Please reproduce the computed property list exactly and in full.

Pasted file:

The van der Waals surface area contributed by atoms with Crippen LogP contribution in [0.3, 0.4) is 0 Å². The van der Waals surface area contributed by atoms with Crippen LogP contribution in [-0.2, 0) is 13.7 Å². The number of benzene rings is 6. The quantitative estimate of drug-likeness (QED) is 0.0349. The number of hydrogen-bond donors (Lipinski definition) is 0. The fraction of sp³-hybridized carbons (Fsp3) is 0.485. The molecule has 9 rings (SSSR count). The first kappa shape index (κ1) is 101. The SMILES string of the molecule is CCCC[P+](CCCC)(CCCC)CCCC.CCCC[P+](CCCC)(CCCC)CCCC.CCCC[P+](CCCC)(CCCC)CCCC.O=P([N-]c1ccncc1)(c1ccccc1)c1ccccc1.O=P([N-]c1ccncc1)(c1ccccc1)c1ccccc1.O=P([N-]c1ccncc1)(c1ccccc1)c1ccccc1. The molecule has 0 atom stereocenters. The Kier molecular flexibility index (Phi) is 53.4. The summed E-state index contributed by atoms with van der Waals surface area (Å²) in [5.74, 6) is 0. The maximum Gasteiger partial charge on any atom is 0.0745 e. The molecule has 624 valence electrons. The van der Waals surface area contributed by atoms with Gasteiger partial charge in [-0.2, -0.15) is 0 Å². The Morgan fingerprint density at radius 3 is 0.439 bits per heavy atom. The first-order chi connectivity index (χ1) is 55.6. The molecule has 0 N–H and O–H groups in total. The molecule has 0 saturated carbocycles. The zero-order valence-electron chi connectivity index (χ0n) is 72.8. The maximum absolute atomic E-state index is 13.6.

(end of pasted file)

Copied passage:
The van der Waals surface area contributed by atoms with Crippen LogP contribution in [0.3, 0.4) is 0 Å². The van der Waals surface area contributed by atoms with Crippen LogP contribution in [-0.2, 0) is 13.7 Å². The number of benzene rings is 6. The quantitative estimate of drug-likeness (QED) is 0.0349. The number of hydrogen-bond donors (Lipinski definition) is 0. The fraction of sp³-hybridized carbons (Fsp3) is 0.485. The molecule has 9 rings (SSSR count). The first kappa shape index (κ1) is 101. The SMILES string of the molecule is CCCC[P+](CCCC)(CCCC)CCCC.CCCC[P+](CCCC)(CCCC)CCCC.CCCC[P+](CCCC)(CCCC)CCCC.O=P([N-]c1ccncc1)(c1ccccc1)c1ccccc1.O=P([N-]c1ccncc1)(c1ccccc1)c1ccccc1.O=P([N-]c1ccncc1)(c1ccccc1)c1ccccc1. The molecule has 0 atom stereocenters. The Kier molecular flexibility index (Phi) is 53.4. The summed E-state index contributed by atoms with van der Waals surface area (Å²) in [5.74, 6) is 0. The maximum Gasteiger partial charge on any atom is 0.0745 e. The molecule has 624 valence electrons. The van der Waals surface area contributed by atoms with Gasteiger partial charge in [-0.2, -0.15) is 0 Å². The Morgan fingerprint density at radius 3 is 0.439 bits per heavy atom. The first-order chi connectivity index (χ1) is 55.6. The molecule has 0 N–H and O–H groups in total. The molecule has 0 saturated carbocycles. The zero-order valence-electron chi connectivity index (χ0n) is 72.8. The maximum absolute atomic E-state index is 13.6.